Scandal Casting Uncertainty over Fate of Economic Security Bill
Tokyo, Feb. 10 (Jiji Press)--Worries are growing within the Japanese government and ruling bloc that the removal of the head of the planning office for an envisaged law on promoting economic security could negatively affect the fate of the key legislation pushed by Prime Minister Fumio Kishida.
"The government will exert its utmost efforts to submit the (economic security) bill to parliament in late February under the new team," economic security minister Takayuki Kobayashi told a press conference on Thursday.
The minister apparently tried to shrug off uncertainty over the legislation, the core of the Kishida administration's efforts to enhance Japan's economic security system at a time when the United States and China are competing for economic and technological dominance.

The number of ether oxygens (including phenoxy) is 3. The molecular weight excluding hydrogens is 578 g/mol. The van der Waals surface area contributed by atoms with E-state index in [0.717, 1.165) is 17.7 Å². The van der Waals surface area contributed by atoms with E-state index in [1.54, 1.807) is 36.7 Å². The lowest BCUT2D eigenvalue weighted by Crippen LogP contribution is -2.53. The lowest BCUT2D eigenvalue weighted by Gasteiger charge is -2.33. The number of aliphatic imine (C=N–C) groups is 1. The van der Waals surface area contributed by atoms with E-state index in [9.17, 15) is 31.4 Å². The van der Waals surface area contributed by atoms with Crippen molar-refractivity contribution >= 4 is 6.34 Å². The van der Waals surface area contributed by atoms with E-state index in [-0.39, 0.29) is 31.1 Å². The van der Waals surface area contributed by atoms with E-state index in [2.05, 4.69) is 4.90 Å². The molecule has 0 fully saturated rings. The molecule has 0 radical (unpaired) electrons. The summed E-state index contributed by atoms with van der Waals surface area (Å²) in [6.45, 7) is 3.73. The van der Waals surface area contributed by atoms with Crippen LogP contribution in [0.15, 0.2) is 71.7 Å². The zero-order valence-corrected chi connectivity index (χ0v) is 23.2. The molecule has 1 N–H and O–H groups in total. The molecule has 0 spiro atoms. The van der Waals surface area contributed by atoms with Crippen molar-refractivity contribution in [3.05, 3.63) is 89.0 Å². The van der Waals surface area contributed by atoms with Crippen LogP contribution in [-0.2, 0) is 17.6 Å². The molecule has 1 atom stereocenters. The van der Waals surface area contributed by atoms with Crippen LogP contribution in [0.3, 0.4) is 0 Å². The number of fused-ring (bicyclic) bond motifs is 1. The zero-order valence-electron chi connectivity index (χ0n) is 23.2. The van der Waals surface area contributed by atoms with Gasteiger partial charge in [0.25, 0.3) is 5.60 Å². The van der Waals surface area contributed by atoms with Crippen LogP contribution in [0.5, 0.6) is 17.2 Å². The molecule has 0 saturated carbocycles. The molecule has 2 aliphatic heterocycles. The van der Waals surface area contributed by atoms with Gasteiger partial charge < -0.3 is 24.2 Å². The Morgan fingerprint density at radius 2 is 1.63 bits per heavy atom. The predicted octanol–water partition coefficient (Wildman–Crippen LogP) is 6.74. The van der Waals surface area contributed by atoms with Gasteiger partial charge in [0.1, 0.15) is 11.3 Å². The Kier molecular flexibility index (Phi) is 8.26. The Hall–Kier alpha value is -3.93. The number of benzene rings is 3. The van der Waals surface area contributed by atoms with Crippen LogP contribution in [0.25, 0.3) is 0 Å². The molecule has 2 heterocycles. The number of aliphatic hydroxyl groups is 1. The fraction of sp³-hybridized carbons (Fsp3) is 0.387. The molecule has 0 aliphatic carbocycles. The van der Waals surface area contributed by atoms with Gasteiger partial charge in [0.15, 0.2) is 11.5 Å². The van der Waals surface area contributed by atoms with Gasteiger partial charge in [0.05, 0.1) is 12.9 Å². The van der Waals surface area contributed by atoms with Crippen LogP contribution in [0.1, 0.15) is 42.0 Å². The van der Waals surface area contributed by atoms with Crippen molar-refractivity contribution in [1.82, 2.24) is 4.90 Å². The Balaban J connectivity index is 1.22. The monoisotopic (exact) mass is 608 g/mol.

A possible scandal involving Toshihiko Fujii led the Cabinet Secretariat to effectively sack him on Tuesday as councillor in charge of the National Security Secretariat and also as chief of the economic security law planning office. The government side explained that it has recognized a case involving Fujii that may lead to his punishment.
According to a Shukan Bunshun weekly magazine online report Wednesday, Fujii worked as a teacher at a private business school over many years but had not reported the job to the government. The magazine also said that Fujii spent a night at the home of a female reporter for a national daily that published an exclusive story related to economic security.
[Copyright The Jiji Press, Ltd.]